TELECOM Digest OnLine - Sorted: A Marriage of Bookshelf and Phone

A Marriage of Bookshelf and Phone

Monty Solomon (
Mon, 17 Oct 2005 01:53:56 -0400

by David Pogue

A GROWING number of states and countries have passed laws banning
cellphone use while driving. But if we're really going to be serious
about safety, we need laws against the even more distracting things
people do while they drive. Which brave lawmaker will propose the No
Fixing Hair, Fishing the Back Seat Floor for Baby Bottles or Arguing
About Politics While Driving Act?

At least there's one glimmer of good news: new audio-entertainment
sources like iPods and satellite radio are making AM radio less and
less of a distraction. No longer must you glance down to change the
channel the 600th time the same herbal supplement ad comes on.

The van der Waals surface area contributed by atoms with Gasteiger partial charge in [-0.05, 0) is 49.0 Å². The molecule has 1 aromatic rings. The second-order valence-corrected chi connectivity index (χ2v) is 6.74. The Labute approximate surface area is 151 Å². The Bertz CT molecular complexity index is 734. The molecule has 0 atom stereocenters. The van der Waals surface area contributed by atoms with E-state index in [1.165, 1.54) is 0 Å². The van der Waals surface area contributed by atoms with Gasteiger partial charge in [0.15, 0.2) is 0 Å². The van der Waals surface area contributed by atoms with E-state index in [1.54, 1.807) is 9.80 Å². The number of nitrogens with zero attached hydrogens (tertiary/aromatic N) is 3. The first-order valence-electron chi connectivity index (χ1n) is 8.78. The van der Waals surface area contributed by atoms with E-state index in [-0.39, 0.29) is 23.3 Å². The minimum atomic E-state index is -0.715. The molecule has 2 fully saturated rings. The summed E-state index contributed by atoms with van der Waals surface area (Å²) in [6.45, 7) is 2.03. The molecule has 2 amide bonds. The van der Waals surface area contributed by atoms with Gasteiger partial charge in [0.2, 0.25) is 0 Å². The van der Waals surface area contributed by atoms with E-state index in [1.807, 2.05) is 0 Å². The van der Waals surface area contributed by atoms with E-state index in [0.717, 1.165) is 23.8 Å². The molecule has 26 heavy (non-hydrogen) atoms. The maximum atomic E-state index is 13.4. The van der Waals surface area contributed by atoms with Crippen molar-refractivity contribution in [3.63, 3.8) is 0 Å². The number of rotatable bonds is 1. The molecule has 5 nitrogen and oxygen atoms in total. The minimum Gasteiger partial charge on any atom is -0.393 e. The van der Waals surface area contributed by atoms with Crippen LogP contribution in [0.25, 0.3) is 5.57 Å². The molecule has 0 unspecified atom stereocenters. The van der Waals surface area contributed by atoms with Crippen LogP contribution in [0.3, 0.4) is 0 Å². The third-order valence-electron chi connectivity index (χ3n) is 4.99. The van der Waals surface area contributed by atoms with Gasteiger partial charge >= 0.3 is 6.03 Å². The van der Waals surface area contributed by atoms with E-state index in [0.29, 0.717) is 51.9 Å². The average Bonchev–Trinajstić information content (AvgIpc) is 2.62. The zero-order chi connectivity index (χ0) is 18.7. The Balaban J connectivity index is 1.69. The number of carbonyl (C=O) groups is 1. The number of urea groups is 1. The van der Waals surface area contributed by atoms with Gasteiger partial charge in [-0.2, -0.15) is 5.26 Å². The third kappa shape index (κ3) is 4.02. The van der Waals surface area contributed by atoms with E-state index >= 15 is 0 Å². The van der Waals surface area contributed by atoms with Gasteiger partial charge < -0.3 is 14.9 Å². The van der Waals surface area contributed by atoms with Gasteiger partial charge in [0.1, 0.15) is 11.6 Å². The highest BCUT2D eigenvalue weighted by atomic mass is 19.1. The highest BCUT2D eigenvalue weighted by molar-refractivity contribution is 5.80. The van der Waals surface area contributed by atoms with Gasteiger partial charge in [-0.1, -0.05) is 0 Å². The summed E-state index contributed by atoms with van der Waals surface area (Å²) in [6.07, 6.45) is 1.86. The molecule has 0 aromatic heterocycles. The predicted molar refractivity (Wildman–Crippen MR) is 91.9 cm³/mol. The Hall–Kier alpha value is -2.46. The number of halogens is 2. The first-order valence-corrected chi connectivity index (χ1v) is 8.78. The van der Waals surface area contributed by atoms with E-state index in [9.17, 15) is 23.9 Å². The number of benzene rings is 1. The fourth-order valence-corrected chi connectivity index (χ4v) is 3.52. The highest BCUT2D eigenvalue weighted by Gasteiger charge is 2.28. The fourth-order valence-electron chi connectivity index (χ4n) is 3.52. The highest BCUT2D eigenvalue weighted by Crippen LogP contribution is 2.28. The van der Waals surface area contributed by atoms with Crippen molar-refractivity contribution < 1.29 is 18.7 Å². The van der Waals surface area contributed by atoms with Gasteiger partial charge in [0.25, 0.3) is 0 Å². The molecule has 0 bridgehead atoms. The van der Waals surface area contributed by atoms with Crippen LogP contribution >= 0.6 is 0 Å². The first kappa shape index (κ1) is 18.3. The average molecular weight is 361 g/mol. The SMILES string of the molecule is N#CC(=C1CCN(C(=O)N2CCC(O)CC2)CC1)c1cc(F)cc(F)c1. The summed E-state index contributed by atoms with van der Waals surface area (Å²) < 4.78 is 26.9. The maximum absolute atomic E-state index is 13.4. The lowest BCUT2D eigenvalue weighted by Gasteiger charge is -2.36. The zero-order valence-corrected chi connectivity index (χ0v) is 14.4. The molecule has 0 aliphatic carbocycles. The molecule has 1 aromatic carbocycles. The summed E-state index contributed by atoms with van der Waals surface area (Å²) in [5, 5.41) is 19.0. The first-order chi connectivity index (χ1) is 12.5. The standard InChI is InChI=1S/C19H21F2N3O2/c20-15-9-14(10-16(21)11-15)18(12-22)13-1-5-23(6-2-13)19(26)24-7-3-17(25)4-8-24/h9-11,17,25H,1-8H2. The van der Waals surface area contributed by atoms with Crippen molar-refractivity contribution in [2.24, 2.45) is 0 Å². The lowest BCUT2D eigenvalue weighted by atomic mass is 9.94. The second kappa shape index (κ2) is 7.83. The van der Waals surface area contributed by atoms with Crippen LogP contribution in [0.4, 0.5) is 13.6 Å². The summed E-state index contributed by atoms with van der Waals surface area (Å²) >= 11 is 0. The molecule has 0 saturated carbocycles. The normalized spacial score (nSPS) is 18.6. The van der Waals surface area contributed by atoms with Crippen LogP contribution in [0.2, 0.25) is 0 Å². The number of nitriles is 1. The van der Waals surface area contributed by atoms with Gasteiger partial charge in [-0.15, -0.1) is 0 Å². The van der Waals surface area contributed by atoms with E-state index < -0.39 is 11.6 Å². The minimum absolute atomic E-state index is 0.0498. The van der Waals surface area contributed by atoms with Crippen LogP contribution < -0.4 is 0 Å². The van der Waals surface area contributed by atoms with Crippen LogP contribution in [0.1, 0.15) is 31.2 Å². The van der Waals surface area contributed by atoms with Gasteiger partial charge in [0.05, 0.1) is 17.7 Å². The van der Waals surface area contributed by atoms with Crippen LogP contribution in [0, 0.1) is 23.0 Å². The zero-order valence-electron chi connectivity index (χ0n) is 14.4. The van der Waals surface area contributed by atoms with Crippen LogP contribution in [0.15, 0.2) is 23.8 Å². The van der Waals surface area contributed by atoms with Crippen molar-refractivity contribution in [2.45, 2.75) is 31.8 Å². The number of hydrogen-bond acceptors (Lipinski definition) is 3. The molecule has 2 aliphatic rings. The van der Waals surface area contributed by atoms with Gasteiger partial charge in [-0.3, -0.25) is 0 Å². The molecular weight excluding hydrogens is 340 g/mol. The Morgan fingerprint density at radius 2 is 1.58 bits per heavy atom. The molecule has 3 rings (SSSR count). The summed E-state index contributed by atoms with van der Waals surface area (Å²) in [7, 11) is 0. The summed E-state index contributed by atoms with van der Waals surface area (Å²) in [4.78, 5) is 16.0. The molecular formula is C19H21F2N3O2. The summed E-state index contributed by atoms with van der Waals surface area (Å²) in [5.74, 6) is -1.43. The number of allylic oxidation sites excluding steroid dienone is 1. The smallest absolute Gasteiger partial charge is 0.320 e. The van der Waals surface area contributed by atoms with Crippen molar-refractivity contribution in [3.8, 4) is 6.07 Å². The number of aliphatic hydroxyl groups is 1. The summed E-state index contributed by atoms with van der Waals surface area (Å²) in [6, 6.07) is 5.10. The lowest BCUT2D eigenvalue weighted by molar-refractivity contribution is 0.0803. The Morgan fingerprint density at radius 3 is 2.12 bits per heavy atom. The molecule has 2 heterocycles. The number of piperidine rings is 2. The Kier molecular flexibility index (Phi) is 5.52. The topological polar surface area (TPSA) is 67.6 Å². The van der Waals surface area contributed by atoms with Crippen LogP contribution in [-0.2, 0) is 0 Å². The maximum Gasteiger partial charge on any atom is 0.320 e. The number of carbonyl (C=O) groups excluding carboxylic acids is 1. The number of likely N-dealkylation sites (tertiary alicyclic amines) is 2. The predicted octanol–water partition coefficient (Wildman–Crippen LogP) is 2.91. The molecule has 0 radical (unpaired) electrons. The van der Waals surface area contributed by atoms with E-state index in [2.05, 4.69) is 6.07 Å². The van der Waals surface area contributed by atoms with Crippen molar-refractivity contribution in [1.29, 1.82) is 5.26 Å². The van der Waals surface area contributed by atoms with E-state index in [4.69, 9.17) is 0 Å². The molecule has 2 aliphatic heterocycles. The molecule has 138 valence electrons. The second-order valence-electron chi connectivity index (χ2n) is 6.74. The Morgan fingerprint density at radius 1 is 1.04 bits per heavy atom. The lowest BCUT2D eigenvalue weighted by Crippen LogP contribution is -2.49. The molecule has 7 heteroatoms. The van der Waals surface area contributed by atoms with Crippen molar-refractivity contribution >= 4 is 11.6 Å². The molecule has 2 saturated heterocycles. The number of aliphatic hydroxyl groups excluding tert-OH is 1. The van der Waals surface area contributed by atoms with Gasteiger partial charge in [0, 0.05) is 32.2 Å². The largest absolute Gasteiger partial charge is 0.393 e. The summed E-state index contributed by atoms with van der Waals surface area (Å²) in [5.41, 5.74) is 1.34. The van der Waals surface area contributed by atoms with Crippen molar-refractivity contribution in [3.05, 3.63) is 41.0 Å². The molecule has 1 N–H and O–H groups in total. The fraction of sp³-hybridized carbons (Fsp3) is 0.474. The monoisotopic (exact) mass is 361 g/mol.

Last week, though, commuters, exercisers and people sitting around for
jury duty gained an ingenious new audio alternative: books on phone.

Its actual name is Audible Air, and it's a way to download spoken
recordings from to the Palm Treo cellphone and other
wireless gadgets -- over the air, wherever you happen to be. But to
appreciate its significance, you must first understand how Audible
works. offers digital "books on tape" for the intellectually
inclined. Today, 600,000 people listen each month to Audible's spoken
recordings of over 7,000 books and 47 magazines and newspapers. Most
people these days listen to Audible recordings -- or "content," as the
company annoyingly calls them -- on portable players like iPods and
Palm organizers, after first downloading them to their computers. (In
fact, you get a free iPod Shuffle when you sign up for six months of
Audible service, or a free Creative MuVo with a one-year contract.)

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